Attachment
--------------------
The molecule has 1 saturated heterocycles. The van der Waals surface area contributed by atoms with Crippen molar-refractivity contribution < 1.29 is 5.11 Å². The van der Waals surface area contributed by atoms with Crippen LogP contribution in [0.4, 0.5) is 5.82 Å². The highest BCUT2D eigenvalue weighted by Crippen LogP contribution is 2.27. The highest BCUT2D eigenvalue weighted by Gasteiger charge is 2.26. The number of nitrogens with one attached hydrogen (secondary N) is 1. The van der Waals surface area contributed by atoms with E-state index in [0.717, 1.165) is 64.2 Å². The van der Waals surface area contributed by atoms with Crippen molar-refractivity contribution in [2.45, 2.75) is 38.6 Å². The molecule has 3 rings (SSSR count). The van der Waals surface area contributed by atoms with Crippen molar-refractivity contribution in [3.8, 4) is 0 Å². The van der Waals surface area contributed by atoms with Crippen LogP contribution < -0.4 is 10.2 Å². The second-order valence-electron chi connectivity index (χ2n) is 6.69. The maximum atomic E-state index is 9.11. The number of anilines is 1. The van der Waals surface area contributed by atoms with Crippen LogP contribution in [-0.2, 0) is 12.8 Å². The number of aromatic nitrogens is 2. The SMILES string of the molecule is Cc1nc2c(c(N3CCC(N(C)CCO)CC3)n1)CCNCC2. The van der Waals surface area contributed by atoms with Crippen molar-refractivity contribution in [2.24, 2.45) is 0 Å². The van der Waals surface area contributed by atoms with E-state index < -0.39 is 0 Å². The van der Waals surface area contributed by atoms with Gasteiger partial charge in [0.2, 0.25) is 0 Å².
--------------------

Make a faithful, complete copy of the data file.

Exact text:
The molecule has 1 saturated heterocycles. The van der Waals surface area contributed by atoms with Crippen molar-refractivity contribution < 1.29 is 5.11 Å². The van der Waals surface area contributed by atoms with Crippen LogP contribution in [0.4, 0.5) is 5.82 Å². The highest BCUT2D eigenvalue weighted by Crippen LogP contribution is 2.27. The highest BCUT2D eigenvalue weighted by Gasteiger charge is 2.26. The number of nitrogens with one attached hydrogen (secondary N) is 1. The van der Waals surface area contributed by atoms with E-state index in [0.717, 1.165) is 64.2 Å². The van der Waals surface area contributed by atoms with Crippen molar-refractivity contribution in [2.45, 2.75) is 38.6 Å². The molecule has 3 rings (SSSR count). The van der Waals surface area contributed by atoms with Crippen molar-refractivity contribution in [3.8, 4) is 0 Å². The van der Waals surface area contributed by atoms with Crippen LogP contribution < -0.4 is 10.2 Å². The second-order valence-electron chi connectivity index (χ2n) is 6.69. The maximum atomic E-state index is 9.11. The number of anilines is 1. The van der Waals surface area contributed by atoms with Crippen LogP contribution in [-0.2, 0) is 12.8 Å². The number of aromatic nitrogens is 2. The SMILES string of the molecule is Cc1nc2c(c(N3CCC(N(C)CCO)CC3)n1)CCNCC2. The van der Waals surface area contributed by atoms with Crippen molar-refractivity contribution in [2.24, 2.45) is 0 Å². The van der Waals surface area contributed by atoms with E-state index < -0.39 is 0 Å². The van der Waals surface area contributed by atoms with Gasteiger partial charge in [0.2, 0.25) is 0 Å².